References of "Review of International Political Economy"
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See detailThe political economy of the euro area's sovereign debt crisis
Howarth, David UL

in Review of International Political Economy (2015), 22(3), 457-484

This special issue has two main aims: to examine the contribution of political economy analyses of the sovereign debt crisis and to relate these findings to longstanding debates in the sub-disciplines of ... [more ▼]

This special issue has two main aims: to examine the contribution of political economy analyses of the sovereign debt crisis and to relate these findings to longstanding debates in the sub-disciplines of comparative political economy, international political economy and European economic governance. This introduction begins by reviewing the comparative political economy literature on national financial systems in order to account for the playing out of the crisis. It then examines the international political economy literature on the International Monetary Fund (IMF) and financial (sovereign debt) markets that played such a key role in the unfolding of the sovereign debt crisis. Finally, it outlines longstanding academic debates on the main ’asymmetries’; in European economic governance, and provides a critical overview of the three main policy and institutional reforms adopted by European Union governments in response to the crisis. [less ▲]

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See detailIn the Vanguard of Globalisation: the OECD and Capital Liberalisation
Howarth, David UL; Sadeh, Tal

in Review of International Political Economy (2011), 18(5), 622-645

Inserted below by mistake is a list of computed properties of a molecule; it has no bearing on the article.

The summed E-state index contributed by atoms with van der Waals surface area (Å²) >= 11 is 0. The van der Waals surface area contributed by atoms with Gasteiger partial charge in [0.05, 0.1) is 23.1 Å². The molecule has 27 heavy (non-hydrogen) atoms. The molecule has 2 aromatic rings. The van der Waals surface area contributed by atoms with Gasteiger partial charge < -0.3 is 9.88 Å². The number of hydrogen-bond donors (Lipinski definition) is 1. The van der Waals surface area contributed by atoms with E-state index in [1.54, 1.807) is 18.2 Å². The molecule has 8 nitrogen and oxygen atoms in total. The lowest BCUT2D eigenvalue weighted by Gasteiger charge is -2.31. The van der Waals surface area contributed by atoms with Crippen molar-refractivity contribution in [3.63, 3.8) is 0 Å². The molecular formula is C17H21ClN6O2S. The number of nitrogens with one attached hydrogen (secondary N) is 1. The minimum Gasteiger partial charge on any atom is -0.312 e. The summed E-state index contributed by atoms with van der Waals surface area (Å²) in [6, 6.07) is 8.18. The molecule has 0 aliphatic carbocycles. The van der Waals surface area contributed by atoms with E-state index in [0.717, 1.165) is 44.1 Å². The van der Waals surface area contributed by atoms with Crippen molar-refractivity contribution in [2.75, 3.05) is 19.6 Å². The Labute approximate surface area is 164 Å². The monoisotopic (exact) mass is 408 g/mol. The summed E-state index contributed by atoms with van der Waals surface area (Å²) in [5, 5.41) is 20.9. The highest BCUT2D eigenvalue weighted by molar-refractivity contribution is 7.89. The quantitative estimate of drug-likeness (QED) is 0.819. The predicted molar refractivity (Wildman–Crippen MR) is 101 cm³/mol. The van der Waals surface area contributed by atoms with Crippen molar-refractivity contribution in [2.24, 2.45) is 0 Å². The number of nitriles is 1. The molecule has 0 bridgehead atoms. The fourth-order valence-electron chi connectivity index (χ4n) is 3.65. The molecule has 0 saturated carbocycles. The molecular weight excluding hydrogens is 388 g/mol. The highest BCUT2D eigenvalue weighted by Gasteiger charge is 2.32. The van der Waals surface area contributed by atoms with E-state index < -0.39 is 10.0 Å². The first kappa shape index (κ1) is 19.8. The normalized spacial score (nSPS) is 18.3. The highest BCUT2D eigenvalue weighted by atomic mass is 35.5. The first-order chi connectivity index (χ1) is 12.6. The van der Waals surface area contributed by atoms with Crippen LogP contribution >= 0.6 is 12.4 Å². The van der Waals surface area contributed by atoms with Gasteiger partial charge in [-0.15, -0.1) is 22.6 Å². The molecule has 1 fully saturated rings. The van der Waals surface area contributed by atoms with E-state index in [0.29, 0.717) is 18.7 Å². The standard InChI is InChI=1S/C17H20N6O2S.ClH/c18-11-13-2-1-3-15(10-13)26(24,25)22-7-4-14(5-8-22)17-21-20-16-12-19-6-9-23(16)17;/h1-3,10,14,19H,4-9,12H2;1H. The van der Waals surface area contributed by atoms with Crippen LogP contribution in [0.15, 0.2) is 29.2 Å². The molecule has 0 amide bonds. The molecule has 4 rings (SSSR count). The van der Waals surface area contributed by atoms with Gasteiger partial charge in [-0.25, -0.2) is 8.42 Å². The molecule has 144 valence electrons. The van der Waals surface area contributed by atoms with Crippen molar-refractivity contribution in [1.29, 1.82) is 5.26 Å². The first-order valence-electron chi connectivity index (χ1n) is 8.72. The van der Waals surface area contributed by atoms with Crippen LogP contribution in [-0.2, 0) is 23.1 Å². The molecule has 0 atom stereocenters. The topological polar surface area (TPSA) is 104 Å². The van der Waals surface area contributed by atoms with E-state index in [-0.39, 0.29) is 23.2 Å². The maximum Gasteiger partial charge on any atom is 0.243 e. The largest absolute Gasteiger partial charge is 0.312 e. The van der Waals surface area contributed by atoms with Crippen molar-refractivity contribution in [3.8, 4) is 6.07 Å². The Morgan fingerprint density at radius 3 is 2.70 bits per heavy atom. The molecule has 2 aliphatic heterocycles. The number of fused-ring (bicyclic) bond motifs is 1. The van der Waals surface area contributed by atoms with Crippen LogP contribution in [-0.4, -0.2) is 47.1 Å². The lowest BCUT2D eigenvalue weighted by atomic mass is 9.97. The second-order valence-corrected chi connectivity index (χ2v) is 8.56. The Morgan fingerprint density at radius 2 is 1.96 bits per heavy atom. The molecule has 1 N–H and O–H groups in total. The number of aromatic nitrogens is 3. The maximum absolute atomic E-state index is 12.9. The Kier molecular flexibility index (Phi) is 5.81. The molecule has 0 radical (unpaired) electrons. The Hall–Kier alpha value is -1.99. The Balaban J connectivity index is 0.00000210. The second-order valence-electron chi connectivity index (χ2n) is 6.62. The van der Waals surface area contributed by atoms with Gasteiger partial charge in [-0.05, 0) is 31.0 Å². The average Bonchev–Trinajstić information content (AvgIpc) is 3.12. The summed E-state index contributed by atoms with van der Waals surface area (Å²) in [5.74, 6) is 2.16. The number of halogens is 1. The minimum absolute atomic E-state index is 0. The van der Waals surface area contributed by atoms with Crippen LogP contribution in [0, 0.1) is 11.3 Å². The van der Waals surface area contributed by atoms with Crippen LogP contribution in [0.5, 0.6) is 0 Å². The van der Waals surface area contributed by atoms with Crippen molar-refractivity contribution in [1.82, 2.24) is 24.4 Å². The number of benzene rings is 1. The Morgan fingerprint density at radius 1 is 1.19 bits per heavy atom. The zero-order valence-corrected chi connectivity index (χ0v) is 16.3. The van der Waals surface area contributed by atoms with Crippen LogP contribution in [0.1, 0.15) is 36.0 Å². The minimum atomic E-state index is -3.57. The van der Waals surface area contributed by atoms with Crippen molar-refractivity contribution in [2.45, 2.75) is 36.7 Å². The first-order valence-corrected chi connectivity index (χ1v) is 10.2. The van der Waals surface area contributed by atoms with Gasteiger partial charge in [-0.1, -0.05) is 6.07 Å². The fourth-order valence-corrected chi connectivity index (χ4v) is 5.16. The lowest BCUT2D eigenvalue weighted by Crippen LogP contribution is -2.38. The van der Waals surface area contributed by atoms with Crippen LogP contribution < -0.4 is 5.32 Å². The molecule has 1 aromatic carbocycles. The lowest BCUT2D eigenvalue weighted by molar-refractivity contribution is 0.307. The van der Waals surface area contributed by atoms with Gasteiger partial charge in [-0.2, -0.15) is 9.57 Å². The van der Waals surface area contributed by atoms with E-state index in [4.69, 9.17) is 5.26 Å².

A survey of the literature on the political economy of global financial liberalisation shows how little has been written on the role of the OECD, and how the Principal-Agent (PA) theory, complemented by ... [more ▼]

A survey of the literature on the political economy of global financial liberalisation shows how little has been written on the role of the OECD, and how the Principal-Agent (PA) theory, complemented by Constructivist tools, can be applied helpfully to analyse this process.We show that the OECD’s Committee on Capital Movements and Invisible Transactions (CMIT) played an entrepreneurial role in encouraging the liberalization of capital flows. In particular, we argue that the CMIT slipped by acting beyond its core delegation roles and against the preferences of the OECD member states’ governments. This was done by discussing and seeking to expand the list of issue areas on which controls should be lifted to include short-term capital movements and the right of establishment, to adopt an extended understanding of reciprocity, and to eliminate a range of additional discriminatory measures on capital flows. Acting as institutional entrepreneurs, the CMIT members took advantage of the overlap among the networks in which they were engaged to spread their ideas to the member states. The CMIT’s work affected the member states’ willingness to make irrevocable, multilateral commitments through a combination of peer pressure and vertical institutional interconnectedness. Through the work of the CMIT, the OECD was an important actor in capital liberalization, in addition to the role played by other international organizations. [less ▲]

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